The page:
Benyamin Netanyahu will again be prime minister, but with a much-weakened political base after yesterday’s national election. His Likud Party, allied with the mainly Russian immigrant party of Avigdor Liberman, lost one-third of its Knesset seats, due in part to Liberman’s being under the shadow of indictment on rather thin charges by a politicized Attorney-General.
The “not-Likud” vote splintered in two directions, and to two political newcomers: to Netanyahu’s center-left is Yair Lapid’s There Is a Future Party, with about 19 seats, while to his center-right is Naftali Bennett’s resurgent national-religious party, with 11 or 12 seats. Lapid did somewhat better than recent polls were predicting, while Bennett fared somewhat worse. But in order to form a government, Netanyahu will likely have to build a coalition around at least one, or likely both, of these parties. If the final tally gives Likud 31 seats, Lapid 19 seats, and Bennett 11, Netanyahu could not form a government without bringing in another party.
Netanyahu would probably like to ally with one of the two Haredi parties, either Shas, with 11 seats, or United Torah, with 7. But it is hard to see how either party could co-exist in a government with Lapid’s, as their positions on perks to Haredim are diametrically opposed. That leaves the option of Tzipi Livni’s breakaway party, which won 6 seats.
A government including Likud, Lapid and Livni would have a strong emphasis on domestic issues, while likely leaving security policies unchanged. The addition of Bennett would reinforce this trend, though it would anchor security policies to the right. In that case the agenda would be housing reform, a new draft law to incorporate at least some of the Haredim, and a stance against new concessions to the Palestinians.
Each of these agenda points is achievable and enjoys substantial support beyond the confines of these four parties.
Just days before the election, Netanyahu announced he was handing the housing portfolio to one of the young Likud whiz kids, Moshe Kachlon, a 40-year-old technocrat who successfully reformed the country’s telecommunications sector. While real estate is more complicated, a Likud-Lapid-Bennett-Livni coalition would have both the political will and the managerial expertise to act. If successful, it would co-opt the focus of the Labor Party (17 seats) on economic reform.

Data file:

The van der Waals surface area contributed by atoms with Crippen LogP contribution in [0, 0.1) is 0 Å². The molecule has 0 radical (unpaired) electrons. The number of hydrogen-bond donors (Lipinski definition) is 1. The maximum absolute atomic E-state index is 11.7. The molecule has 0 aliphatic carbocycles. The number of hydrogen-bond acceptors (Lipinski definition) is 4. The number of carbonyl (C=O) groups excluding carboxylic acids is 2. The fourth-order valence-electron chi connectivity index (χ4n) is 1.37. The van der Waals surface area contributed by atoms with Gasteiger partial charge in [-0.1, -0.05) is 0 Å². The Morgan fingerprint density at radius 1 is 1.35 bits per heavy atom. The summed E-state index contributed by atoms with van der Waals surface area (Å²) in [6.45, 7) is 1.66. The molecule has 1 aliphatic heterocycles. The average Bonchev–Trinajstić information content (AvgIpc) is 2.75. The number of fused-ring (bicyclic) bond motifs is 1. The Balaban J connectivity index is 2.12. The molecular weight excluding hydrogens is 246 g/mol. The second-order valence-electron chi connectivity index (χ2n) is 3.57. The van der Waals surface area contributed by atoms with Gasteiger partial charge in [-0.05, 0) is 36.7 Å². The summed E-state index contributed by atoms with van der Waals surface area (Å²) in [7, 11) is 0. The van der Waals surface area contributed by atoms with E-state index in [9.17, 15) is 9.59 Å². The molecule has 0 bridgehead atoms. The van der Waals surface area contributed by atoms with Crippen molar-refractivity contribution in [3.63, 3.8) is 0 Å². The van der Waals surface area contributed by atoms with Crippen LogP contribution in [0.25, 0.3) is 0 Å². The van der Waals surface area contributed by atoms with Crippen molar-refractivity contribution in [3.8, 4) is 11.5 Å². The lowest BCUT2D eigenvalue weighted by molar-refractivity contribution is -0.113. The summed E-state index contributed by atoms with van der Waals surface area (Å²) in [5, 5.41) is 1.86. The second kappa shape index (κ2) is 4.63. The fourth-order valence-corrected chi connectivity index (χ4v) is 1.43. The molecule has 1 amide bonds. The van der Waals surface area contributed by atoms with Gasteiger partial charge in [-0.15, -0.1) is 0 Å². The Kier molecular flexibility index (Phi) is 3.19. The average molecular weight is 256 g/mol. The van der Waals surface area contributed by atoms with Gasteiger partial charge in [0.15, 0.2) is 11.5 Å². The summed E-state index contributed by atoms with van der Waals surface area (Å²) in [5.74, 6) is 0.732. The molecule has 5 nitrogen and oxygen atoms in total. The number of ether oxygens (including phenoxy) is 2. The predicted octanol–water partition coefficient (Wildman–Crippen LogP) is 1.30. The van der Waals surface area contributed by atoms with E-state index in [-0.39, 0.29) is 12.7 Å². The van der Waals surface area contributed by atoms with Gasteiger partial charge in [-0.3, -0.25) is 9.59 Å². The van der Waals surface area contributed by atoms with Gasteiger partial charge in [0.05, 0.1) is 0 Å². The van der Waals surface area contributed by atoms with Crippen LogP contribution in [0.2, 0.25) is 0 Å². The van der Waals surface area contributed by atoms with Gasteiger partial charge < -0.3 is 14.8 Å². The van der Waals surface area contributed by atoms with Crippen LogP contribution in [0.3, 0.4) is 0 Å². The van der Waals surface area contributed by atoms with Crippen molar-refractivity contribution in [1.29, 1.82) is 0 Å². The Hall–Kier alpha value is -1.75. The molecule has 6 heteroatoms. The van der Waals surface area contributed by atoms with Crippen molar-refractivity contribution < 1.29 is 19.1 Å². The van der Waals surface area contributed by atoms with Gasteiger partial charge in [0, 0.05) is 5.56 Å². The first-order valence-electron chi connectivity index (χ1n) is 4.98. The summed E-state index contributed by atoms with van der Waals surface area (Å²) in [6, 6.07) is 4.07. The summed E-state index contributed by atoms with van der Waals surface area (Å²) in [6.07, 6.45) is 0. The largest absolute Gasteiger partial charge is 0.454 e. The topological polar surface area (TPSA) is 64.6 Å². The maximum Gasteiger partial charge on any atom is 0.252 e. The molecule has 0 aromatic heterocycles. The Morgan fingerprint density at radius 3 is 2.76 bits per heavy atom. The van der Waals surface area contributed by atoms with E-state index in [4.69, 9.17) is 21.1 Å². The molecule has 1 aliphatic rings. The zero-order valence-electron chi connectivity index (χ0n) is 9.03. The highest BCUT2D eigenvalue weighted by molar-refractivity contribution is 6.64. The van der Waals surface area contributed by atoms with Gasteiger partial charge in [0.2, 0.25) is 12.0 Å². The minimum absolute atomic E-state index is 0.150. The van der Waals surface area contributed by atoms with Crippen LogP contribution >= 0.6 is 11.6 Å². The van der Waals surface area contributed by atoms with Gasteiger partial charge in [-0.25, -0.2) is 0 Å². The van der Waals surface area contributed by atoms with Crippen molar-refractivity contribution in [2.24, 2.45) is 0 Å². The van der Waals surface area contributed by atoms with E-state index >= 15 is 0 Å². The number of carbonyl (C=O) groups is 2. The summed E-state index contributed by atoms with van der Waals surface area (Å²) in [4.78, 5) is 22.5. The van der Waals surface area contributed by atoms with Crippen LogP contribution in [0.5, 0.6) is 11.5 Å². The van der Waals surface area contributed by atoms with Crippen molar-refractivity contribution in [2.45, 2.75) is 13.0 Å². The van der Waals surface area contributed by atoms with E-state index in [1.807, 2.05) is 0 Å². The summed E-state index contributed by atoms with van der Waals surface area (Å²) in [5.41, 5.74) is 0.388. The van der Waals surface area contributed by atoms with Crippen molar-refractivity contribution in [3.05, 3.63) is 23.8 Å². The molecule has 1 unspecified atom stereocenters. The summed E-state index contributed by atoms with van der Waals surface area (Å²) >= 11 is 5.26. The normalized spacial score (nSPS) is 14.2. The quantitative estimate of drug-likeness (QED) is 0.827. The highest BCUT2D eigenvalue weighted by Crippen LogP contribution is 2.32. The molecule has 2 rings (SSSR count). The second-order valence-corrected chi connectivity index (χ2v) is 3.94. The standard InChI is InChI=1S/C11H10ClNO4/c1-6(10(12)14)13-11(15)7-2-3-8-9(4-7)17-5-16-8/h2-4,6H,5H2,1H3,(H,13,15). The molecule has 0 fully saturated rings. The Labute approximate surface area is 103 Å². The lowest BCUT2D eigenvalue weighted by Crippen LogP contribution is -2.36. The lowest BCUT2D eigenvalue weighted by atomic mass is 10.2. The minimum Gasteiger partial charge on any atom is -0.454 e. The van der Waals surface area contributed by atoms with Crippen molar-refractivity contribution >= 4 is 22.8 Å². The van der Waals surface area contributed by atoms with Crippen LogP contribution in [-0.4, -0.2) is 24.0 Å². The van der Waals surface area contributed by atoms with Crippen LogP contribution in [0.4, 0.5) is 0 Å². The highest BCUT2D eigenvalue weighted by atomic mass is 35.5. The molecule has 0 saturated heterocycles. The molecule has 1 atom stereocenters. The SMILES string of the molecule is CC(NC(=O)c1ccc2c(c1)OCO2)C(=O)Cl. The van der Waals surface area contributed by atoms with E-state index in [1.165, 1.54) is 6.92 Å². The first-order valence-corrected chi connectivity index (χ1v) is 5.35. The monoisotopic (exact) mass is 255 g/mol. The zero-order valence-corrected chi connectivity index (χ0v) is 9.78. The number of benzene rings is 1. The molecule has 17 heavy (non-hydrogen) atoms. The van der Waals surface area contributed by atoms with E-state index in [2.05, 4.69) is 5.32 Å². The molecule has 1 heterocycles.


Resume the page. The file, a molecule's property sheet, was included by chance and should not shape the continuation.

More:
On the Haredi draft, Lapid and Bennett have differing, but not necessarily irreconcilable positions. Lapid favors universal conscription into some type of national service, while Bennett favors a protected sector for a certain percentage of young Torah scholars. A new law could also mandate a more observance-friendly IDF, with more religious-majority units.
There is also a need to accelerate integration of Haredi youth into Israel’s high-tech business sector, where, for example, one-in-seven employees of Intel Corporation in Israel is already Haredi. In other words, a formula must be found to reach out to the existing desire of rank-and-file Haredim to participate in Israel’s economy and national service, despite the resistance of Haredi leadership, while leaving them free to retain their religious identity and lifestyle.
In the weeks to come there will be the inevitable posturing, posing and grandstanding amongst the various coalition contenders, and certainly a variety of other outcomes is possible. But the center of political gravity today stretches from Netanyahu, left to Lapid, and right to Bennett, and bodes well for the stability of the country, as well as a stable Netanyahu government.
A centrist coalition led by Netanyahu would do much to dispel the reports and speculation emanating from Washington recently that the third-term prime minister, or the Israeli electorate, do not know what is in Israel’s best interest, and are leading the country to “near-total diplomatic isolation.” These reports reflect mainly upon the likelihood that it is President Obama himself who would not like to lend Israel his diplomatic support.
And it is hard to avoid the conclusion that Washington’s 11th-hour intervention did not contribute to the weakening of Netanyahu. With the president’s recent nomination of “a flock of doves” to foreign policy and security positions, and his highly ideological second inaugural address, Netanyahu will clearly be under full assault by progressives, both foreign and domestic.
Benyamin Korn is a veteran Anglo-Jewish journalist and political activist.